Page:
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Fears over the future of food prices

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Fears over the future of food prices
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For the vast majority of the world’s population eating is not a problem. But for some, around 15%, it is a daily struggle. And it gets worse during periods of high food prices. Commodities, from which basic food is made, have been soaring in value for months, and experts are sounding the alarm.

According to Food and Agriculture Organisation, these prices are likely to remain high and volatile throughout 2012 and beyond.

It is a difficult situation that affects everyone from America to Asia, through Europe and Africa but, of course, those worst affected are the poorest.

Naturally weather plays a crucial role – too much rain at times, not enough at others, makes production uncertain.

Earlier this year severe drought in China, the world’s largest producer of corn, caused the price of cereals to rocket. There is also a lack of transparency of food stocks and agricultural production.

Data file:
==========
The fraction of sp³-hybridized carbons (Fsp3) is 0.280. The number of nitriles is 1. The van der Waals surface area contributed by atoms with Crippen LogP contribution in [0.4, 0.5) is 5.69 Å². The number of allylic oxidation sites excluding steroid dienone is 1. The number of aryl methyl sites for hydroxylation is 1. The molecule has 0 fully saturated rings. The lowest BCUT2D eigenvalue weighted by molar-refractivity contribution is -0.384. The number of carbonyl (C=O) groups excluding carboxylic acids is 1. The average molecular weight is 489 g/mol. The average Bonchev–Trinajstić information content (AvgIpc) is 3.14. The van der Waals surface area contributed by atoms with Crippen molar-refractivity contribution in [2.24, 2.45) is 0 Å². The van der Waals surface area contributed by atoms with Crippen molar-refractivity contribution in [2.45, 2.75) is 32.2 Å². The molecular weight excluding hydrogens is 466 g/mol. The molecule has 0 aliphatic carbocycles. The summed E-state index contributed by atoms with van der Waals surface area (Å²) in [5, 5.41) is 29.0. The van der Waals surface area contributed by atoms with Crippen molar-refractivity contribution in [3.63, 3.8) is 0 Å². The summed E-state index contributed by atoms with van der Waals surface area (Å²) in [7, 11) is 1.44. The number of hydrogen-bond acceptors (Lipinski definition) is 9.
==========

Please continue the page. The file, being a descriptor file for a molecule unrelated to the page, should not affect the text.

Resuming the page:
In 2008 the surge in prices led to riots in some African countries. In the last year alone, the price of grain has risen by 71%.

The world food import bill this year will also break records: 1290 billion dollars – an increase of 21% since last year.

The countries most dependent on imports will be worst affected. They will pay up to 30% more for their food imports.

Inevitably many of those countries are in Africa, where some nations spend upto a fifth of GDP on food imports.

Malnutrition is becoming a problem in emerging countries like India and Indonesia, where demand is increasing, and will continue to do so in the future. Soaring demand contributes significantly to rising prices.

So speculation is not the only factor responsible for volatile food prices.

G20 countries now plan to address the issue by monitoring the global supply of grain. France would like to see tough rules introduced to combat speculation.

2011 may not have seen riots like those of 3 years ago, but the revolutions in Tunisia and Egypt were partly about the rising price of bread.